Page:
I made some changes, as I usually do since I rarely follow a recipe exactly.

Fish stew – marmite de poisson – for 4 people

1 onion

1 red pepper

3 large cloves of garlic

6 anchovy fillets

3 bay leaves

3 sprigs of thyme

3 twists of lemon peel

olive oil

a large glass of white wine

1 large grey mullet (the stallholder descaled it and cut it into portions for me)

1 jar of preserved tomato passata with green peppers (bottled last July)

1/2 litre fish stock, made with the head and other bits of the fish

2 dozen mussels

I sautéed the sliced onion and red pepper in olive oil until soft and just beginning to brown, then removed them from the pan. As Nigel Slater suggests I sliced the garlic and fried them gently in olive oil with the anchovy fillets and the herbs. When the anchovies disintegrated I added a large glass of white wine, the fish stock and the jar of tomato and green pepper and let it all simmer for about 20 minutes. Then I added the pieces of fish until they were cooked – about 10 minutes. I then leave it until Thursday, when the van from Bouzigues arrives with mussels and oysters. On Thursday evening I cooked about 1/2 kilo of large mussels in a mixture of half white wine and half water with a bay leaf, for about five minutes until they were all open. I shelled these mussels and added them to the stew. When our friends arrived for dinner I heated the stew and when it was simmering added the other half-kilo of mussels in their shells and cooked it all until these mussels were all open. I served it with Camargue rice.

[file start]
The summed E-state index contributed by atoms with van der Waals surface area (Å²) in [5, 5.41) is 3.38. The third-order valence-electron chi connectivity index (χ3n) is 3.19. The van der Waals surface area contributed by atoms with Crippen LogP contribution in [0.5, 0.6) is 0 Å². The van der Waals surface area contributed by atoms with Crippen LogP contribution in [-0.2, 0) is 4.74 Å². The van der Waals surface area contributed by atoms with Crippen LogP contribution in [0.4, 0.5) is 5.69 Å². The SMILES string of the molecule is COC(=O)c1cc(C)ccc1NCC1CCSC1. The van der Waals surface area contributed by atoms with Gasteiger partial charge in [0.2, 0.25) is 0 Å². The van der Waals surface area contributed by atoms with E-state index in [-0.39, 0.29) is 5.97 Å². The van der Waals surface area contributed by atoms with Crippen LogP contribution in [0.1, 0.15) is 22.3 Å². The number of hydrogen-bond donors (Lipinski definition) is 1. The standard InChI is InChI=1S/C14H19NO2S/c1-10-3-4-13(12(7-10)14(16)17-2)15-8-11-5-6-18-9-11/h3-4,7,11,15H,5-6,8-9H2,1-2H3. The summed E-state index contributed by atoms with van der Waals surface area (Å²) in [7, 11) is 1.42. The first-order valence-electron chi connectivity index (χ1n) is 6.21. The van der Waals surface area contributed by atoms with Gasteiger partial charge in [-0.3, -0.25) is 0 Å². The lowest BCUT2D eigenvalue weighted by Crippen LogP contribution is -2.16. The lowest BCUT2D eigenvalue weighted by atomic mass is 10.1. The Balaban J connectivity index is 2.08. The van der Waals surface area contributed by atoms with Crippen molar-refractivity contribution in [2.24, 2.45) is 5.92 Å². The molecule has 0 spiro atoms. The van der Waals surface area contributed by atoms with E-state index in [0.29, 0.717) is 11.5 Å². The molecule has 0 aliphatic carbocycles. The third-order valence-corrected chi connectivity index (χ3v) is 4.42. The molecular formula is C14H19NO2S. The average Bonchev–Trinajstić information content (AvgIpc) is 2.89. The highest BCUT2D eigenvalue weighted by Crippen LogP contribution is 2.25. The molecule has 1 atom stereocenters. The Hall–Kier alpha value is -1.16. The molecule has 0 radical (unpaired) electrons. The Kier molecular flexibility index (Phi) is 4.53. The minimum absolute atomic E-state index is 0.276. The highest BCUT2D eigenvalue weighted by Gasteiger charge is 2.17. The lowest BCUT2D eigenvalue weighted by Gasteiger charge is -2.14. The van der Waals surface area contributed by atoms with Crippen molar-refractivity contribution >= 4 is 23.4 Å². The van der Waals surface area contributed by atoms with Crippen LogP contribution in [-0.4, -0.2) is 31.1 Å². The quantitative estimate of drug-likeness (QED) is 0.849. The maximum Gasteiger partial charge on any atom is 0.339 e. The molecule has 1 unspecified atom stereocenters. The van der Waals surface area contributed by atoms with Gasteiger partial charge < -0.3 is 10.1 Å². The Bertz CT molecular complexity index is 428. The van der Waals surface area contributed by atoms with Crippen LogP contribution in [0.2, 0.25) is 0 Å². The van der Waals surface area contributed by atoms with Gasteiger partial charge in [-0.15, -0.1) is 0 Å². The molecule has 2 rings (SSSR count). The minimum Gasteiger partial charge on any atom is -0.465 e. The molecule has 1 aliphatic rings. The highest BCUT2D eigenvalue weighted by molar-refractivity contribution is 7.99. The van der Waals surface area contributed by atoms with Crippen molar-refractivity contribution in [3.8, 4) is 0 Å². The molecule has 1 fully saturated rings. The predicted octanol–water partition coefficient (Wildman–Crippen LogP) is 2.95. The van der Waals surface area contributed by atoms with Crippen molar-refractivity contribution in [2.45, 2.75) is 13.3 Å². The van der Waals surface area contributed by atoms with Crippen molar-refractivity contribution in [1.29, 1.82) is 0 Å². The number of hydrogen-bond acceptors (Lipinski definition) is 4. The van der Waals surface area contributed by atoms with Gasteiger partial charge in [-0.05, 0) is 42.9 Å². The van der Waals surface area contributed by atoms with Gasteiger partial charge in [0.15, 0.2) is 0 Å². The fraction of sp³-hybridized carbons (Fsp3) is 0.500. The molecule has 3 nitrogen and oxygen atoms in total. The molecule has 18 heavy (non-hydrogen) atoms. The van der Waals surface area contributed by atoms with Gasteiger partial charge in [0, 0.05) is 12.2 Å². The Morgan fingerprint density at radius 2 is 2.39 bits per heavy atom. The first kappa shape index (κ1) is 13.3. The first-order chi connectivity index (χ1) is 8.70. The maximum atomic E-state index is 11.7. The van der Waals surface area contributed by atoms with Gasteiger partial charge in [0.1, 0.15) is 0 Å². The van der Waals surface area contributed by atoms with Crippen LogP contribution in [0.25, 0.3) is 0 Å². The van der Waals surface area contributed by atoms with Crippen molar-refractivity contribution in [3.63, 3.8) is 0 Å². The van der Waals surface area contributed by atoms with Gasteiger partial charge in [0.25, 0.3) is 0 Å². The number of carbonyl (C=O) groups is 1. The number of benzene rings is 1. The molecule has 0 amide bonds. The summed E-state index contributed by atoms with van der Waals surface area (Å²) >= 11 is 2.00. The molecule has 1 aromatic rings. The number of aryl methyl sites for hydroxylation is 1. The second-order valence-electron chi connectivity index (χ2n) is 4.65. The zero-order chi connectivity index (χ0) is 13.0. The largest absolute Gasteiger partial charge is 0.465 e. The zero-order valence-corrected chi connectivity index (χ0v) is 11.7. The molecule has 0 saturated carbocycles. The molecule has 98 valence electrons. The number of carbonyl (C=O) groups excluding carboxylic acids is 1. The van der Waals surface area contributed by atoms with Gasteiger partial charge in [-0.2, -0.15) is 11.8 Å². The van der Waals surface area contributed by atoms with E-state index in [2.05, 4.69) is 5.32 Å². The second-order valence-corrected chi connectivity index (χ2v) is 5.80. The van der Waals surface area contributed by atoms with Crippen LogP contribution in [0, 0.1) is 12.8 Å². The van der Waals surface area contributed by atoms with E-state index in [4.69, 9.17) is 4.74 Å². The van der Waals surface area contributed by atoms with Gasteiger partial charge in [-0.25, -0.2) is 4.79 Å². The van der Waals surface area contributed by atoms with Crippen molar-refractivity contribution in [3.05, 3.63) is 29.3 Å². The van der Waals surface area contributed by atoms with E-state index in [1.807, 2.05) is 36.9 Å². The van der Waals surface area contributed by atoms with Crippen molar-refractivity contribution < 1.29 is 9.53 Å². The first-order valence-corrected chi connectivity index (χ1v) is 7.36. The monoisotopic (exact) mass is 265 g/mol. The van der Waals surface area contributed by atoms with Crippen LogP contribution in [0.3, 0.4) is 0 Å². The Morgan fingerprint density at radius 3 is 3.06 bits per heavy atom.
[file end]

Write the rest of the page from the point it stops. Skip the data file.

Nigel Slater suggests garnishing it with toasted slices of bread spread with a mix of coriander leaves and chopped fresh red chillies. I didn’t have any chillies so I used a clove of garlic and some smoked paprika and some olive oil with the coriander leaves.

I think it all worked well – the colours looked good and the fish stayed firm – something to remember if you’re using other kinds of fish, as it has to be something that won’t disintegrate while cooking.